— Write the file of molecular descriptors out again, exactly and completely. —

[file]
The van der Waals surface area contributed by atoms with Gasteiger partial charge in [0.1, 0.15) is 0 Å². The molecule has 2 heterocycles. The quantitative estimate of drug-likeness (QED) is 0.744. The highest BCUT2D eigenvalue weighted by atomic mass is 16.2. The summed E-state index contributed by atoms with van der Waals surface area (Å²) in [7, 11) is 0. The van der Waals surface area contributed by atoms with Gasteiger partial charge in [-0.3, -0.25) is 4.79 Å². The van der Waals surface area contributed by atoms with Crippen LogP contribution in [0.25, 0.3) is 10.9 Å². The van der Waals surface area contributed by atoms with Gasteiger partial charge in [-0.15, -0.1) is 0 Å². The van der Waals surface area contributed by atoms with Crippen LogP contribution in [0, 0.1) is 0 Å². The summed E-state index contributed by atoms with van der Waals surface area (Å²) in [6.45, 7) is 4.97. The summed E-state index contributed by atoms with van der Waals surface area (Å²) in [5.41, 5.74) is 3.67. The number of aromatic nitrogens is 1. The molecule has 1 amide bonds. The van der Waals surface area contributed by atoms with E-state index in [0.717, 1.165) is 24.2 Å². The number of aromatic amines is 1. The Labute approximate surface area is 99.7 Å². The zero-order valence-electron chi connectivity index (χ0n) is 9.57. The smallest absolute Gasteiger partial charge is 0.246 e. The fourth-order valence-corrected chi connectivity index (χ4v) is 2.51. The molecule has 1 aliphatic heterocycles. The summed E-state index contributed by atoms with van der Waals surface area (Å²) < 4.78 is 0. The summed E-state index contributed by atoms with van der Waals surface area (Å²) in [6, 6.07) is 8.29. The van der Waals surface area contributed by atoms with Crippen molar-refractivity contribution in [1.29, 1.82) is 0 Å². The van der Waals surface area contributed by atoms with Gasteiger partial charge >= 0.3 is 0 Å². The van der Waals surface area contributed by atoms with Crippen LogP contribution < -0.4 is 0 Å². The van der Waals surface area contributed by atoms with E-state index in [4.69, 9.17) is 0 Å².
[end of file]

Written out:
The van der Waals surface area contributed by atoms with Gasteiger partial charge in [0.1, 0.15) is 0 Å². The molecule has 2 heterocycles. The quantitative estimate of drug-likeness (QED) is 0.744. The highest BCUT2D eigenvalue weighted by atomic mass is 16.2. The summed E-state index contributed by atoms with van der Waals surface area (Å²) in [7, 11) is 0. The van der Waals surface area contributed by atoms with Gasteiger partial charge in [-0.3, -0.25) is 4.79 Å². The van der Waals surface area contributed by atoms with Crippen LogP contribution in [0.25, 0.3) is 10.9 Å². The van der Waals surface area contributed by atoms with Gasteiger partial charge in [-0.15, -0.1) is 0 Å². The van der Waals surface area contributed by atoms with Crippen LogP contribution in [0, 0.1) is 0 Å². The summed E-state index contributed by atoms with van der Waals surface area (Å²) in [6.45, 7) is 4.97. The summed E-state index contributed by atoms with van der Waals surface area (Å²) in [5.41, 5.74) is 3.67. The number of aromatic nitrogens is 1. The molecule has 1 amide bonds. The van der Waals surface area contributed by atoms with E-state index in [0.717, 1.165) is 24.2 Å². The number of aromatic amines is 1. The Labute approximate surface area is 99.7 Å². The zero-order valence-electron chi connectivity index (χ0n) is 9.57. The smallest absolute Gasteiger partial charge is 0.246 e. The fourth-order valence-corrected chi connectivity index (χ4v) is 2.51. The molecule has 1 aliphatic heterocycles. The summed E-state index contributed by atoms with van der Waals surface area (Å²) < 4.78 is 0. The summed E-state index contributed by atoms with van der Waals surface area (Å²) in [6, 6.07) is 8.29. The van der Waals surface area contributed by atoms with Crippen molar-refractivity contribution in [1.29, 1.82) is 0 Å². The van der Waals surface area contributed by atoms with Gasteiger partial charge >= 0.3 is 0 Å². The van der Waals surface area contributed by atoms with Crippen LogP contribution < -0.4 is 0 Å². The van der Waals surface area contributed by atoms with E-state index in [4.69, 9.17) is 0 Å².